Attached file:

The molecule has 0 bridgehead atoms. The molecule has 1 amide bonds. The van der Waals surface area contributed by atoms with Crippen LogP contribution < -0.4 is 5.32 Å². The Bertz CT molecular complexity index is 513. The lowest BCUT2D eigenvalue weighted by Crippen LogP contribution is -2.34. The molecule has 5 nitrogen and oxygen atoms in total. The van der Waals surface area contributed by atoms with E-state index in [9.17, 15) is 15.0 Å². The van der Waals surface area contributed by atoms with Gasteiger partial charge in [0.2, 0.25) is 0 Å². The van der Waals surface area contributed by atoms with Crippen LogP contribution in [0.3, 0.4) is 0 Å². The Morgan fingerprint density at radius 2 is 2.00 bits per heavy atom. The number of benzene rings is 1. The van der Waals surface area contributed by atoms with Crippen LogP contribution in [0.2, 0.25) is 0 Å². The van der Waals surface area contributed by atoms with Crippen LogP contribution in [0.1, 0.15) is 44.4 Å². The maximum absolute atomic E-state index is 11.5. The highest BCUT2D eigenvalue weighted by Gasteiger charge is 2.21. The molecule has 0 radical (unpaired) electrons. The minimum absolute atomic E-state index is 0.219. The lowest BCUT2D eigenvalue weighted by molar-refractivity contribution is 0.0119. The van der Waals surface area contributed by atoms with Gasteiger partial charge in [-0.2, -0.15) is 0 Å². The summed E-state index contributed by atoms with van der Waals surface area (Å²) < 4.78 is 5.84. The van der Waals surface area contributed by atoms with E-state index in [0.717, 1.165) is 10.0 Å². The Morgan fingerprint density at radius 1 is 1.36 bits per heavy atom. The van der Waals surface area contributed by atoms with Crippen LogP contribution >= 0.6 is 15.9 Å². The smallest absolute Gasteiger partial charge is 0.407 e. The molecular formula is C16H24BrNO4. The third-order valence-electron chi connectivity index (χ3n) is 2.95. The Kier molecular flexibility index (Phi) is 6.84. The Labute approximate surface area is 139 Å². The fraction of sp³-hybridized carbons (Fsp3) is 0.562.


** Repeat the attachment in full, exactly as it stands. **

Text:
The molecule has 0 bridgehead atoms. The molecule has 1 amide bonds. The van der Waals surface area contributed by atoms with Crippen LogP contribution < -0.4 is 5.32 Å². The Bertz CT molecular complexity index is 513. The lowest BCUT2D eigenvalue weighted by Crippen LogP contribution is -2.34. The molecule has 5 nitrogen and oxygen atoms in total. The van der Waals surface area contributed by atoms with E-state index in [9.17, 15) is 15.0 Å². The van der Waals surface area contributed by atoms with Gasteiger partial charge in [0.2, 0.25) is 0 Å². The van der Waals surface area contributed by atoms with Crippen LogP contribution in [0.3, 0.4) is 0 Å². The Morgan fingerprint density at radius 2 is 2.00 bits per heavy atom. The number of benzene rings is 1. The van der Waals surface area contributed by atoms with Crippen LogP contribution in [0.2, 0.25) is 0 Å². The van der Waals surface area contributed by atoms with Crippen LogP contribution in [0.1, 0.15) is 44.4 Å². The maximum absolute atomic E-state index is 11.5. The highest BCUT2D eigenvalue weighted by Gasteiger charge is 2.21. The molecule has 0 radical (unpaired) electrons. The minimum absolute atomic E-state index is 0.219. The lowest BCUT2D eigenvalue weighted by molar-refractivity contribution is 0.0119. The van der Waals surface area contributed by atoms with Gasteiger partial charge in [-0.2, -0.15) is 0 Å². The summed E-state index contributed by atoms with van der Waals surface area (Å²) < 4.78 is 5.84. The van der Waals surface area contributed by atoms with E-state index in [0.717, 1.165) is 10.0 Å². The Morgan fingerprint density at radius 1 is 1.36 bits per heavy atom. The van der Waals surface area contributed by atoms with Crippen LogP contribution >= 0.6 is 15.9 Å². The smallest absolute Gasteiger partial charge is 0.407 e. The molecular formula is C16H24BrNO4. The third-order valence-electron chi connectivity index (χ3n) is 2.95. The Kier molecular flexibility index (Phi) is 6.84. The Labute approximate surface area is 139 Å². The fraction of sp³-hybridized carbons (Fsp3) is 0.562.